Originally published on Chicago Latino Theater Alliance Newsletter Jan 28, 2020

Ivan Vega, Executive Director UrbanTheater Company

Talented Tuesday is back! For the first highlight of 2020, we are proud to bring you a man with amazing talents, unwavering commitment to his community, a family man with the FIERCEST smoldering gaze and the most welcoming smile, Ivan Vega. 

Ivan’s resume is vast. He has been a model and on various television series as a guest star. His performances on the stage have earned him nominations and awards. He serves on the board of the League of Chicago Theatres, and was a part of the 2019 Year of Chicago Theatre Marketing Committee. While all of these accomplishments are amazing in their own right, we feel that one of his greatest legacies lives between the two 60-foot metal Puerto Rican flags on Division street, UrbanTheater Company. 

As co-founder and Executive Director of UrbanTheater, Ivan has created an artistic home preserving the Puerto Rican voice in Humboldt Park for 15 strong years. He is the calm and the positivity in the midst of the tough battle of equity and inclusion. Ivan has truly served as one of the greatest role models, advocates and advisors for up and coming artists of all theatre backgrounds, and has given them a place and many opportunities to take their skills to the next level. 

Honestly, this highlight should be a book with numerous sequels. From theater artist, community representative, to father (or as his children like to call him ‘Dadu’), there aren’t enough words to fully describe just how much Ivan has and continues to impact the world around him. For this reason, we invite you to an interview that only scratches the surface and we hope it inspires you to take a trip to Division Street for a chat with the one… the only…the highly respected: Ivan Vega. 


What is your hometown? 

Chicago! I’m a Puerto Rican who was Born and Raised in La Villita (Little Village). I now live and work in both Humboldt Park and Belmont Cragin. 

What brought you into Chicago Theatre? 

I got involved in the scene while attending the Theatre Conservatory of Roosevelt University. While attending Roosevelt, I made it a point to research, connect and work with the Latino companies who were paving the way at the time as well as the larger institutions producing Latinx work. 

Shortly after graduating, I co-founded what was then known as Teatro Urbano, now known as UrbanTheater Company. This cemented my involvement and my commitment to the Chicago Theatre landscape for the next fifteen plus years after. 

How long have you been involved in Chicago Theatre? 

I’ve been in this game for over 20 years primarily as an actor, administrator and producer. 

How have you seen the industry change? 

Our community is constantly growing. Our industry is much more conscious about equity, diversity, and inclusion. Although, for some this is easier than others. Our community is fiercer than ever and has no problem speaking up when something or someone is out of line.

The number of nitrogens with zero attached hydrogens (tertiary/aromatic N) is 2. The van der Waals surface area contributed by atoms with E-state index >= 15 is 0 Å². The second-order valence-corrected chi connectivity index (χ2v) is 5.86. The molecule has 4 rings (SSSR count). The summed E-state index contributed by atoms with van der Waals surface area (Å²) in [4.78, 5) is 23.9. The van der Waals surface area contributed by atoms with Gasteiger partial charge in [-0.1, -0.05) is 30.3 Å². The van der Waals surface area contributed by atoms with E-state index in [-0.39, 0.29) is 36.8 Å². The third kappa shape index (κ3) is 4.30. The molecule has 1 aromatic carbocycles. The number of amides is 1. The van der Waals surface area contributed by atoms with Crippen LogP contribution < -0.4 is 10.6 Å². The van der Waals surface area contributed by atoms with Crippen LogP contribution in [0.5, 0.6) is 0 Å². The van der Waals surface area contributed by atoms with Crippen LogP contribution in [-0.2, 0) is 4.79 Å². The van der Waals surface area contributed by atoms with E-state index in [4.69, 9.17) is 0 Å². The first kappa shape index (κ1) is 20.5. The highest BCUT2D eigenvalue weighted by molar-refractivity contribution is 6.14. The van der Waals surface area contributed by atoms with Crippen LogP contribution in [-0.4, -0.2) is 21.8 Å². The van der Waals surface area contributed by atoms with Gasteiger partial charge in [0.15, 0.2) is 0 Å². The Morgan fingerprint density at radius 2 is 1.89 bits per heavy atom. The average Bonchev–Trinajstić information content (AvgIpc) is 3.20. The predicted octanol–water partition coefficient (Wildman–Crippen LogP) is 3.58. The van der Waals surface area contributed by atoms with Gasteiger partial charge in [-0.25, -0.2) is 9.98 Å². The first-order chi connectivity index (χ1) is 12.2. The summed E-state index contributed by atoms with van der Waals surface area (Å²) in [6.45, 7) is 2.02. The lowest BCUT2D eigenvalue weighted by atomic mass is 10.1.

What inspired you to choose acting as your career? 

I’ve always wanted to be an actor and loved storytelling as long as I can remember I was just shy and didn’t how to get into the business. While in grade school, I saw a production of The Wiz at Currie Metropolitan High School which hooked me. I wanted to then explore the theater. I didn’t end up going to Curie. My mother sent me to Morton West where I got involved in track and theatre. My time in high school changed the course of wanted to do the rest of my life. 

At 14, I started modeling as way to break into stage/ tv/film. While in High School, I was on the speech team (verse and comedic/dramatic duo). My teachers opened my eyes to “The Concrete River” by Mexican poet Luis J. Rodriguez. I began to research other Latino/a poets/writers, especially those who were Puerto Rican. Even though I grew up in a Mexican community, which I loved and respected, I wanted to identify with writers who were also Puerto Rican. I then, found “La Bodega Sold Dreams” by Miguel Piñero and kept fin– ding all of these writers I never know about and had access to. 

As someone who also runs a theater company (with two of my favorite people, Miranda González and Antonio Bruno) that has been a big part of life as an actor and administrator since 2004, I choose this path to showcase and preserve our stories. To create community. To work with my community. I wanted to create access to something I didn’t have while growing up. 

How do you choose the projects you want to work on? 

As an actor I have to connect to project in some way. I chose projects that allows me to stretch and challenge me as an artist. There is always room to learn and grow. 

As a company, the work has to fit our mission and speak to the community we serve, “From the Streets to the Stage.” 

What advice would you give emerging actors? 

Work your ass off and never lose sight of the goals you want to accomplish. Never stop growing and learning. If you’re a ‘know it all,’ you’re in the wrong biz. Stay humble. Know your worth. Surround yourself around people who work as hard as you. Don’t settle. Dream big. Keeping smiling and enjoy the journey. 

By Sara Carranza, Chicago Latino Theater Alliance 

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